After feeding her and putting Beebs out in his pen, I cleaned litterboxes and refilled the fountains, watered the greenhouse and the deck and threw some clothes in the dryer. My big project was to change out the hay in the cat runs. I would have gotten that all done if I hadn't had to look for a rake and shovel. We have so many places to store things. After checking the shed and all three containertrailers and circling the house twice, I grabbed the first rake I found, which was stored with Sue's things. That search put me enough behind schedule that I only got the cat condo and BeBe's pen done. I got half the hay out of the cat run but ran up against my self-imposed deadline so will have to finish it tonight after work.
I took Sunspot back to the Shelter on my way to work. I have very mixed feeling about it, but I talked with Sherry last night and she was very supportive and sympathetic. Damn it--I really like Toby-John and Sunspot but they don't fit in with our crew. Anyway--we gave it a try. I really hope that the right people come along and fall in love with them. I still think in the right home, they will be wonderful companions.
It just wasn't our home.
Anyway, I dinked around in the cat run longer than I planned and had to rush to get dressed and packed for work. I allotted a half hour to get out to the Shelter, what with weekend traffic and all, and I knew I would have to get Sunny situated in a cage and settled and fill out the paperwork. I figured that would take ten minutes. So by leaving home with under forty minutes to do all that, I was cutting it close.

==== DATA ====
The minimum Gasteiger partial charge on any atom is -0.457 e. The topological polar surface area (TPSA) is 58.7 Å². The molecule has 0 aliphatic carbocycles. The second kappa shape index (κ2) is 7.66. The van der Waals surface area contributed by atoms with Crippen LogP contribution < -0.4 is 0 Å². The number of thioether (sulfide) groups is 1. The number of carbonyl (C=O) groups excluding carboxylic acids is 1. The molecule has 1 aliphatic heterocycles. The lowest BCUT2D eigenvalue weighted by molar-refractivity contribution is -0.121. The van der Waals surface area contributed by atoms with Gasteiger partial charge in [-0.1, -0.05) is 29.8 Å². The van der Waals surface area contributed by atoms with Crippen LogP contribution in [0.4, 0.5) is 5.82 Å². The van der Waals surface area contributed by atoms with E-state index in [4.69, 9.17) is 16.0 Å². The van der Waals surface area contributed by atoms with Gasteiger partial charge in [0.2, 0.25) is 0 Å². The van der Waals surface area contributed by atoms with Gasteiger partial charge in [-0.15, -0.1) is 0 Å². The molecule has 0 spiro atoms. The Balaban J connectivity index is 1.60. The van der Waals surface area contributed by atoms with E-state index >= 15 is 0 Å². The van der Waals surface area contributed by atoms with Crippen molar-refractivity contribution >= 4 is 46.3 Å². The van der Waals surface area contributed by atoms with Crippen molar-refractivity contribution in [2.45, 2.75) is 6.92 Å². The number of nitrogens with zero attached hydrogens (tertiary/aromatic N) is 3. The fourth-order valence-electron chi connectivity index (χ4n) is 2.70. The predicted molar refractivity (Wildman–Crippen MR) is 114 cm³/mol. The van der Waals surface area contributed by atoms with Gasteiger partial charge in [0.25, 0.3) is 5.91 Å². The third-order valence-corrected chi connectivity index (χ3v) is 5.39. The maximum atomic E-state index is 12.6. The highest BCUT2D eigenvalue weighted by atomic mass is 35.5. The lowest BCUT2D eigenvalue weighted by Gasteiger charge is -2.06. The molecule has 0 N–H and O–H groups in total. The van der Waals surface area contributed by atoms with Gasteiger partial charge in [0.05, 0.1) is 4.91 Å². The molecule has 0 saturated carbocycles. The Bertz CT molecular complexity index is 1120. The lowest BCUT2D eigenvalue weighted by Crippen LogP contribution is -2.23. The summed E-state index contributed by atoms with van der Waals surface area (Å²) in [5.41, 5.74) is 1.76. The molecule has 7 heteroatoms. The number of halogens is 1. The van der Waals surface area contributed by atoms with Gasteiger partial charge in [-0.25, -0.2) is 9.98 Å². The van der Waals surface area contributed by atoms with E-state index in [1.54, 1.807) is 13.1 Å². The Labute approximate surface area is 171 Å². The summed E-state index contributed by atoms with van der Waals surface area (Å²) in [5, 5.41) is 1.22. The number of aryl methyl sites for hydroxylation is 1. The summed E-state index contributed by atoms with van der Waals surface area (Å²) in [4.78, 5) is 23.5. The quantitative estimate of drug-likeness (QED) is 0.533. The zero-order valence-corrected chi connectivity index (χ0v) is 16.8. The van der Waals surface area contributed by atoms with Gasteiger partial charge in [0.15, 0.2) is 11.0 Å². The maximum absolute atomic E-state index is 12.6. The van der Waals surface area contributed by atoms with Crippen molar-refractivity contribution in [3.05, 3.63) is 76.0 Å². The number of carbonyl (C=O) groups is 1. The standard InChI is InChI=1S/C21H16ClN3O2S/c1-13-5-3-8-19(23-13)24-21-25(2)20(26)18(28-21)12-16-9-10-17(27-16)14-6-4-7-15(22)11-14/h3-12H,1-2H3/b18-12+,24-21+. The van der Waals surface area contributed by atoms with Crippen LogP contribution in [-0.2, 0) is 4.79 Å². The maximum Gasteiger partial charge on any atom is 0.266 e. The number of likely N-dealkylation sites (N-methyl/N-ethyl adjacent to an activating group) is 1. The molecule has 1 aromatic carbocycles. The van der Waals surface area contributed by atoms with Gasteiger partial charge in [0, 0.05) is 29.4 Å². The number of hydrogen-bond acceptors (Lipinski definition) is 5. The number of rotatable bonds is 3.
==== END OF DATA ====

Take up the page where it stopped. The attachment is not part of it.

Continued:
I made it to work with two minutes to spare.
Friday, August 06, 2004
The sky is a cloudless silvery-blue. Across the bay, the mountains lie nearly naked, baking in the heat. A day breeze has kicked up this afternoon, bringing the welcomed cool air from the sea. The air is so dry that no clouds have built in the on-shore breeze.
It is late in the summer for such lovely weather. The hills are purple with fireweed. Autumn can't be far from us now--just a matter of weeks. But they can be glorious weeks.
I stopped myself from going out to the Shelter last night to check on Toby-John. I have to let him go. He isn't ours any more (and I doubt Sunspot will be much longer either) and it isn't fair for me to get him upset. Damn, I really am fond of him--he's a loving and intelligent cat--and it hurts to let him go but I owe him a better life than living in a cage, no matter how spacious. He needs a person, a family to be part of, not sit in the shadows while life goes on around him.
I finally got by NAPA to get some extra air filters for three of the vehicles. I won't say we're ready for the big eruption now but it's a step in the right direction.